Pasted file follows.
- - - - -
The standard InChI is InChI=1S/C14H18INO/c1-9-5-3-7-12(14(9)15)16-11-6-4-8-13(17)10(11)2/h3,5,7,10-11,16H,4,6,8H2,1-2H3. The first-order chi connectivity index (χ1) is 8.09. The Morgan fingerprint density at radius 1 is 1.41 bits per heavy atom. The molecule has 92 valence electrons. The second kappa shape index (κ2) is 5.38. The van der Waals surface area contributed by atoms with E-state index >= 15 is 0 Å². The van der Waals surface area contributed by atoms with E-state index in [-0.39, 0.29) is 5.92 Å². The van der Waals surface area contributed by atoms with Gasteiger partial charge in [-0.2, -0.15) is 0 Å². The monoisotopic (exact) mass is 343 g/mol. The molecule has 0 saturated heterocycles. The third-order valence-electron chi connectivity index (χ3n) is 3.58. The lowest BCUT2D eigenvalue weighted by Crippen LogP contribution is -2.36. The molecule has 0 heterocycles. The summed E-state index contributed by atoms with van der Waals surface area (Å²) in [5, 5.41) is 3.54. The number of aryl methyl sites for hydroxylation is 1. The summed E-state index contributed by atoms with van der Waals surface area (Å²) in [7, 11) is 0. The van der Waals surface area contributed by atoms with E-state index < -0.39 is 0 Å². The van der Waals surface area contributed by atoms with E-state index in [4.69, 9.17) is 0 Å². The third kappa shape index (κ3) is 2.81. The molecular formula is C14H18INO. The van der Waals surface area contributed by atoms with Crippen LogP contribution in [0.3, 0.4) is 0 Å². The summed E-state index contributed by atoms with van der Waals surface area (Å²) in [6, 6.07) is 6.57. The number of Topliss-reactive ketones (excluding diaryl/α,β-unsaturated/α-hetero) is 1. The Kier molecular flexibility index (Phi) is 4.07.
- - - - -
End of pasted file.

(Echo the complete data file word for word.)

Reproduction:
The standard InChI is InChI=1S/C14H18INO/c1-9-5-3-7-12(14(9)15)16-11-6-4-8-13(17)10(11)2/h3,5,7,10-11,16H,4,6,8H2,1-2H3. The first-order chi connectivity index (χ1) is 8.09. The Morgan fingerprint density at radius 1 is 1.41 bits per heavy atom. The molecule has 92 valence electrons. The second kappa shape index (κ2) is 5.38. The van der Waals surface area contributed by atoms with E-state index >= 15 is 0 Å². The van der Waals surface area contributed by atoms with E-state index in [-0.39, 0.29) is 5.92 Å². The van der Waals surface area contributed by atoms with Gasteiger partial charge in [-0.2, -0.15) is 0 Å². The monoisotopic (exact) mass is 343 g/mol. The molecule has 0 saturated heterocycles. The third-order valence-electron chi connectivity index (χ3n) is 3.58. The lowest BCUT2D eigenvalue weighted by Crippen LogP contribution is -2.36. The molecule has 0 heterocycles. The summed E-state index contributed by atoms with van der Waals surface area (Å²) in [5, 5.41) is 3.54. The number of aryl methyl sites for hydroxylation is 1. The summed E-state index contributed by atoms with van der Waals surface area (Å²) in [7, 11) is 0. The van der Waals surface area contributed by atoms with E-state index < -0.39 is 0 Å². The van der Waals surface area contributed by atoms with E-state index in [4.69, 9.17) is 0 Å². The third kappa shape index (κ3) is 2.81. The molecular formula is C14H18INO. The van der Waals surface area contributed by atoms with Crippen LogP contribution in [0.3, 0.4) is 0 Å². The summed E-state index contributed by atoms with van der Waals surface area (Å²) in [6, 6.07) is 6.57. The number of Topliss-reactive ketones (excluding diaryl/α,β-unsaturated/α-hetero) is 1. The Kier molecular flexibility index (Phi) is 4.07.